Like your previous posts about bookmakers, your views of how they operate are being clouded by your opinion of them. If you stop to think about what you are saying, I think you will find that restricting because of a withdrawal makes no sense at all for a bookmaker. Presenting personal opinions as facts is not the best way to go about things, especially when talking to a newbie who may take what you are saying as gospel  ;)
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Re: Which softs for start up?
« Reply #20 on: October 30, 2016, 06:48:22 PM »

Do you have any evidence to back up what you are saying luctens or are you just guessing that withdrawing is likely to get you limited?
It's simply my opinion, but withdrawing is obviously not going to make your account less likely to be limited, it's likely to be frowned upon by the bookmaker and will result in you having more chance of your account being limited as opposed to if you hadn't made that withdrawal, simple common sense will tell you that.

It simply stands to reason that every time you come into contact with a bookmaker, that's just an additional opportunity for them to have a look over your account and possibly get you limited, so the less you come into contact with the bookmaker, the less chance there is of somebody looking over your account and limiting it.

And one of the big means of contact you have with the bookmaker is if you request a withdrawal, and of course if you make a withdrawal, that's money going out from the bookmaker to the customer, so the bookmaker is often going to want to look over your account to see if you need to be limited.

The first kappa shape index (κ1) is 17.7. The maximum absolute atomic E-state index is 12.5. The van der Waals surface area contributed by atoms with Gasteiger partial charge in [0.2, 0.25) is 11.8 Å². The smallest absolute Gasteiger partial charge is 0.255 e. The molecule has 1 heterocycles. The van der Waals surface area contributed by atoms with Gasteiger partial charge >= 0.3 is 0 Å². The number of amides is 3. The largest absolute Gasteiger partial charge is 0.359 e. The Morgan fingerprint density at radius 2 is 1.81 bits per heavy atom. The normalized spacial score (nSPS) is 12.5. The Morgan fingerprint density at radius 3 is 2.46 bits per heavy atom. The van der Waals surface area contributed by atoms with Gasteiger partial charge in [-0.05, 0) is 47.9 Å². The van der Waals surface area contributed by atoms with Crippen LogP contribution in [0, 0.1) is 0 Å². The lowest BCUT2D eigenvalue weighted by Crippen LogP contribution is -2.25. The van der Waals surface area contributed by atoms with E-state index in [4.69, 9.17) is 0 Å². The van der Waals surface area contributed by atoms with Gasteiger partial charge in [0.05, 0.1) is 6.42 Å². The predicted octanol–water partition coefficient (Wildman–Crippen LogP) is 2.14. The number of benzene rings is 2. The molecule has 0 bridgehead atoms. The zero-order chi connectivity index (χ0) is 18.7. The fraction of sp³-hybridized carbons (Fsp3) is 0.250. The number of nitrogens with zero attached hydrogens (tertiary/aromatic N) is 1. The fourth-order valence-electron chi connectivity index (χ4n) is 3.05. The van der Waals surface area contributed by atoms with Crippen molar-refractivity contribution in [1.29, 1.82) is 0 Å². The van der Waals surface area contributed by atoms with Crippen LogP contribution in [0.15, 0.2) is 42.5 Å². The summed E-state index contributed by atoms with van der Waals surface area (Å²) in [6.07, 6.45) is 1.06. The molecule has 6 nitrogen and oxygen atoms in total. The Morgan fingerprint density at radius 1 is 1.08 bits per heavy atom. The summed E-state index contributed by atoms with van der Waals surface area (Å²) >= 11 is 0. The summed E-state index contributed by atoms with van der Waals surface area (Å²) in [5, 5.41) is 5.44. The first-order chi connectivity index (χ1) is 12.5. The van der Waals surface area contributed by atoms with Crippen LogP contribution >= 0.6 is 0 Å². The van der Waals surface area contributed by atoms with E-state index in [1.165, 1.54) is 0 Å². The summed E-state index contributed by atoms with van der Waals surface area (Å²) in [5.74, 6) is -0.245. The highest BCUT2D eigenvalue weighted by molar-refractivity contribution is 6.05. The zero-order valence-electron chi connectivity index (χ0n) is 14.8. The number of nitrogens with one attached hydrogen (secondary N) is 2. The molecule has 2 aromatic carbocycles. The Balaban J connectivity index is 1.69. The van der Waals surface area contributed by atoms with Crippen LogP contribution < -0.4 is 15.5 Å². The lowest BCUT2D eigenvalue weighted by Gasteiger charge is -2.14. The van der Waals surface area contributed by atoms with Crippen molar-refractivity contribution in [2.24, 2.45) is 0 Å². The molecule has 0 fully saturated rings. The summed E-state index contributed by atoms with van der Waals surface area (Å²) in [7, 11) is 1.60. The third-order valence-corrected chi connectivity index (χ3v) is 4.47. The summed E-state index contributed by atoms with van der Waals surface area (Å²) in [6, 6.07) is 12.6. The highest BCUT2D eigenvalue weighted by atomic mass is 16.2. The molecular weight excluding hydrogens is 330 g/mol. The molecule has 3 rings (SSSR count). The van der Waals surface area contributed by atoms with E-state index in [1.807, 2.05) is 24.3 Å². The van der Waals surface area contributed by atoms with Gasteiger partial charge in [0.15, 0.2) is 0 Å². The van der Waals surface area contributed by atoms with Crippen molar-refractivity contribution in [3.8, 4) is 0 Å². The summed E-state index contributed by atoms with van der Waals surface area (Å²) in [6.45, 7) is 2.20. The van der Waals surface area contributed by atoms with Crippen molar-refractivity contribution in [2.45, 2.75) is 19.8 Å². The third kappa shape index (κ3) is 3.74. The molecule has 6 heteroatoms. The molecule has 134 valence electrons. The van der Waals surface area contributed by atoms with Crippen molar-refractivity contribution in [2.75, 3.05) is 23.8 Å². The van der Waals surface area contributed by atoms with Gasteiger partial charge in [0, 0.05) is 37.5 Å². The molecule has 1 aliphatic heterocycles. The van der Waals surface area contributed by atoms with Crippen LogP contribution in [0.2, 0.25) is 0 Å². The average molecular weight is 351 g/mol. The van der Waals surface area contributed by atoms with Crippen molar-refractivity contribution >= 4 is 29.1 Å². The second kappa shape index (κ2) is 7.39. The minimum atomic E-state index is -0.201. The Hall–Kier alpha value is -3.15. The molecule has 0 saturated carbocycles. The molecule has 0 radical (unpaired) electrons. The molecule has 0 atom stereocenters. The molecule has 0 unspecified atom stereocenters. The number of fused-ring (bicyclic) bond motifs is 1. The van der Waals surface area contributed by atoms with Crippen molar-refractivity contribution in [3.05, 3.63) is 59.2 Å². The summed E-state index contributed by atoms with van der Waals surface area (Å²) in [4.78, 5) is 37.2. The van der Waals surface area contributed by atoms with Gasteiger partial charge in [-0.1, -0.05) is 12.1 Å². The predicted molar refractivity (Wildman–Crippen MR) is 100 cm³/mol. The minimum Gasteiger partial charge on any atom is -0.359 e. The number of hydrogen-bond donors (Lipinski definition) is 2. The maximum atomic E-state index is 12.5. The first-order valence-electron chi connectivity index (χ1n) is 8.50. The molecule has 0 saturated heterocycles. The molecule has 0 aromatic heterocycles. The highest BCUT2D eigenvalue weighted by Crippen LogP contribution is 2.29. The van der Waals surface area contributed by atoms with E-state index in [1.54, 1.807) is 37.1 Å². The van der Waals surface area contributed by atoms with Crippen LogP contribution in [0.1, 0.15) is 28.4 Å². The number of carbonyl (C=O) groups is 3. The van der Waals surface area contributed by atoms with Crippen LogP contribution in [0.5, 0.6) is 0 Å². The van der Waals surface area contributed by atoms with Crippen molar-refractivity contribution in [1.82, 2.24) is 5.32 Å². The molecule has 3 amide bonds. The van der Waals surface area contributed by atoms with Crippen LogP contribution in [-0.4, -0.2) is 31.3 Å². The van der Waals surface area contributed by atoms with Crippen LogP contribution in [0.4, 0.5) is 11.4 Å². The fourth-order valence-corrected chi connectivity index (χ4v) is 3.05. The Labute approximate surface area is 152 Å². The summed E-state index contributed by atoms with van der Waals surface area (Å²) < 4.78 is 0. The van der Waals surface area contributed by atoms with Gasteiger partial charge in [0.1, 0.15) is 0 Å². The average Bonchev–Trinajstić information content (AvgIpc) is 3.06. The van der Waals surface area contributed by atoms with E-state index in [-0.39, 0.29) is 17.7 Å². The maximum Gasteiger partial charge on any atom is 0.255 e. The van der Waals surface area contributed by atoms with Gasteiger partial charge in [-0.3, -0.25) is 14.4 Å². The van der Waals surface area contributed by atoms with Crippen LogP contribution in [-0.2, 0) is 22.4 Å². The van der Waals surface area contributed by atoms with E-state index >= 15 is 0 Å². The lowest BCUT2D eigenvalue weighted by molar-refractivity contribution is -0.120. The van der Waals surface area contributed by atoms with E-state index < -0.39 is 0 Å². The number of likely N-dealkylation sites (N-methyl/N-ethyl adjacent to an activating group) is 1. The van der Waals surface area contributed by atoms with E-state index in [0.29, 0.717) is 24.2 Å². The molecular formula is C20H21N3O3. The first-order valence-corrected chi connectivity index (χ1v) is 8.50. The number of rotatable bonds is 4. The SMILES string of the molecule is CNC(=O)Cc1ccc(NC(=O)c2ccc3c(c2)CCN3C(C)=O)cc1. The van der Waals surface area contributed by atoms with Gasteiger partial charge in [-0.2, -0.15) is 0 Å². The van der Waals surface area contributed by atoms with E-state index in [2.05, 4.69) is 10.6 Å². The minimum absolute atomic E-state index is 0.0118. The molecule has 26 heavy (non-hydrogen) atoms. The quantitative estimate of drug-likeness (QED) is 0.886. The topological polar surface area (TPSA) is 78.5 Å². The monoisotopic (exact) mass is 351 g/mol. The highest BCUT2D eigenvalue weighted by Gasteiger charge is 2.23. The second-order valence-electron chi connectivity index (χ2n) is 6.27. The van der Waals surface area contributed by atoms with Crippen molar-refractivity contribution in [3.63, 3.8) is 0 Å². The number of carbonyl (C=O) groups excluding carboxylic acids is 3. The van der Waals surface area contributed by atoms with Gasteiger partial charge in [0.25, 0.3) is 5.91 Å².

So it stands to reason that the less withdrawals you make, the less times somebody has a chance to look over your account because you've made a withdrawal, so the less chance your account has of being limited.

Like your previous posts about bookmakers, your views of how they operate are being clouded by your opinion of them. If you stop to think about what you are saying, I think you will find that restricting because of a withdrawal makes no sense at all for a bookmaker. Presenting personal opinions as facts is not the best way to go about things, especially when talking to a newbie who may take what you are saying as gospel  ;)
So what are you saying? The more withdrawals the better? The bookies just love those withdrawals don't they? Don't be so silly.

Every withdrawal you make is obviously just giving them one more excuse and one more chance to have a look over your account and obviously that increases the chances of your account getting limited. The bookmakers preferred accounts are the ones that make the least withdrawals, so obviously bookmakers are going to look upon you more favourably the less withdrawals you've made as opposed to the more withdrawals you've made. It's all really common sense obvious stuff.